Along with the video, the AI Highlight rankings from the CMS are displayed in concentric circles. The depicted features from the AI Highlights system include the crowd excitement, player gestures and match statistics, helping the content producers or digital editors to get their story out faster.
“If Roger Federer comes through his next game easily you might want to do a package showing how balletic he is around the court,” says Seddon. “You could go in with this preconceived idea and compile a highlights package using clips suggested by the AI, at the same time as the AI is also building the highlight package of the match. This saving in production time allows Wimbledon to have first mover advantage on both pieces. It’s this efficiency in combination of man and machine that the AI provides.
“Wimbledon have to get it out first – so have that first mover advantage,” he adds. “If you don’t or you are late then other [broadcasters] will beat you to it and being first is what gains traction on social, people share it, it goes viral. Wimbledon needs its channels to stand out.”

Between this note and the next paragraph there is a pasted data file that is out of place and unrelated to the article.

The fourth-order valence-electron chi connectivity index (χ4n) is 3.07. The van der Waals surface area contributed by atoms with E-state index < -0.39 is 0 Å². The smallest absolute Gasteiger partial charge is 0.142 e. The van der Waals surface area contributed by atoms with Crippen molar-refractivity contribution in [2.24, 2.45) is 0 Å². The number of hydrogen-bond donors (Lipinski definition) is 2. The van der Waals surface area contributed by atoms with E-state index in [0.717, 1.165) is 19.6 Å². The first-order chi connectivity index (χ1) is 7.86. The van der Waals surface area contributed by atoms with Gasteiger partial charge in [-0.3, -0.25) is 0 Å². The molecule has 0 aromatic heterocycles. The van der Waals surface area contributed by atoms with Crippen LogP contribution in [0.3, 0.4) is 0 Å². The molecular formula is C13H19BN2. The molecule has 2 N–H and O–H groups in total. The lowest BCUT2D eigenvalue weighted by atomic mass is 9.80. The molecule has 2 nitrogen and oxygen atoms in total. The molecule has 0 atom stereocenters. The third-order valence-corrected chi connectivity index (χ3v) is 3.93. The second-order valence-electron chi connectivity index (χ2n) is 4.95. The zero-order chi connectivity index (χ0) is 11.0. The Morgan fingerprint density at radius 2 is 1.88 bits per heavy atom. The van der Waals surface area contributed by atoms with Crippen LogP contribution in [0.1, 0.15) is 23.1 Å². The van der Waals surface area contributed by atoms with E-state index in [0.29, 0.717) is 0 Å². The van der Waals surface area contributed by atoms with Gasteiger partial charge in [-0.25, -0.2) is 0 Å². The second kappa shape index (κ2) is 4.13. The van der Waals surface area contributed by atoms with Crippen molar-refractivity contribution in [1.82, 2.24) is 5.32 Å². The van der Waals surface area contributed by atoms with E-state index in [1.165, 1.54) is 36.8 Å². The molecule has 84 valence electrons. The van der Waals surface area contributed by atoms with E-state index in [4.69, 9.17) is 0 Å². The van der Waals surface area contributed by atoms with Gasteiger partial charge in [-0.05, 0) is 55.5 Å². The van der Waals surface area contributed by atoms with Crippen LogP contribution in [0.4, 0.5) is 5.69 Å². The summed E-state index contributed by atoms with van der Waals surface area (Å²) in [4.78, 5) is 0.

The deal with Wimbledon needs to be seen in context of the AELTA’s decision to take responsibility for the production of the Championship’s host broadcast in house for the first time. New division, Wimbledon Broadcast Services, takes over from the long time BBC hosted production under the command of former BBC sports executive Paul Davies.
Tennis Australia made a similar move for the Australian Open in 2015, and the trend as a whole is reflective across the sports industry as rights holders increasingly looking to take greater control over their own content.
For this reason, it’s important to note that the AI is very accurate in terms of recognising active play – rather than just two players wandering around court, it can tell if they are actually playing tennis.
This may seem pretty basic but the ability to be super tight when it comes to clipping is of real benefit to Wimbledon’s rights management.